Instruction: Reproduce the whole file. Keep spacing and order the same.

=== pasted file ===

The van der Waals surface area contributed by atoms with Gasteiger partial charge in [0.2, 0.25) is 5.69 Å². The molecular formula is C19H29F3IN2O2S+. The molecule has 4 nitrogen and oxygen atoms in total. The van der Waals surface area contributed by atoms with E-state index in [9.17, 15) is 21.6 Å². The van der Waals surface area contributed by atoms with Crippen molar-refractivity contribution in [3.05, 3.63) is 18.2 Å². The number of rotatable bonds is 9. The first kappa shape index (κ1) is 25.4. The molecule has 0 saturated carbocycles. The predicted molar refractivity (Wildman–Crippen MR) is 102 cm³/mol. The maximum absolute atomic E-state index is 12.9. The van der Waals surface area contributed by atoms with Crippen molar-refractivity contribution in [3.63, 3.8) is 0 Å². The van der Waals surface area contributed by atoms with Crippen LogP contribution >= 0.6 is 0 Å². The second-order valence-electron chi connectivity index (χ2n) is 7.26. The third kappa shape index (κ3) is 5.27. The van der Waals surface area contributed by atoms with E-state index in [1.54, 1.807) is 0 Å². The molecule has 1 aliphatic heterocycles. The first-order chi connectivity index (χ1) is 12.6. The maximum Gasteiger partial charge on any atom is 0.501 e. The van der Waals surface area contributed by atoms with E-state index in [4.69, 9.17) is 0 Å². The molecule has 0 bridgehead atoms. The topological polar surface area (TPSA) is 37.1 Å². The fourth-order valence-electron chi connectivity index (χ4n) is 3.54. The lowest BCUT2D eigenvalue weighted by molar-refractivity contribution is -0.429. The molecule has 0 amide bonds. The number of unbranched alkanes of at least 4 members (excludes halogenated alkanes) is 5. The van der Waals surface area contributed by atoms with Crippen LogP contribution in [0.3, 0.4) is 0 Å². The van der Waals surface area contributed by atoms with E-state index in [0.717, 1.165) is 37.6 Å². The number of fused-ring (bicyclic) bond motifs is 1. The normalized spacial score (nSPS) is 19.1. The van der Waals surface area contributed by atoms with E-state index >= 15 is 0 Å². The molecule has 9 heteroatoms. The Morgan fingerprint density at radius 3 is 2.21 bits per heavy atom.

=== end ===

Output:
The van der Waals surface area contributed by atoms with Gasteiger partial charge in [0.2, 0.25) is 5.69 Å². The molecular formula is C19H29F3IN2O2S+. The molecule has 4 nitrogen and oxygen atoms in total. The van der Waals surface area contributed by atoms with E-state index in [9.17, 15) is 21.6 Å². The van der Waals surface area contributed by atoms with Crippen molar-refractivity contribution in [3.05, 3.63) is 18.2 Å². The number of rotatable bonds is 9. The first kappa shape index (κ1) is 25.4. The molecule has 0 saturated carbocycles. The predicted molar refractivity (Wildman–Crippen MR) is 102 cm³/mol. The maximum absolute atomic E-state index is 12.9. The van der Waals surface area contributed by atoms with Crippen molar-refractivity contribution in [3.63, 3.8) is 0 Å². The van der Waals surface area contributed by atoms with Crippen LogP contribution >= 0.6 is 0 Å². The second-order valence-electron chi connectivity index (χ2n) is 7.26. The third kappa shape index (κ3) is 5.27. The van der Waals surface area contributed by atoms with E-state index in [1.54, 1.807) is 0 Å². The molecule has 1 aliphatic heterocycles. The first-order chi connectivity index (χ1) is 12.6. The maximum Gasteiger partial charge on any atom is 0.501 e. The van der Waals surface area contributed by atoms with E-state index in [4.69, 9.17) is 0 Å². The molecule has 0 bridgehead atoms. The topological polar surface area (TPSA) is 37.1 Å². The fourth-order valence-electron chi connectivity index (χ4n) is 3.54. The lowest BCUT2D eigenvalue weighted by molar-refractivity contribution is -0.429. The molecule has 0 amide bonds. The number of unbranched alkanes of at least 4 members (excludes halogenated alkanes) is 5. The van der Waals surface area contributed by atoms with Crippen LogP contribution in [0.3, 0.4) is 0 Å². The van der Waals surface area contributed by atoms with E-state index in [0.717, 1.165) is 37.6 Å². The number of fused-ring (bicyclic) bond motifs is 1. The normalized spacial score (nSPS) is 19.1. The van der Waals surface area contributed by atoms with E-state index >= 15 is 0 Å². The molecule has 9 heteroatoms. The Morgan fingerprint density at radius 3 is 2.21 bits per heavy atom.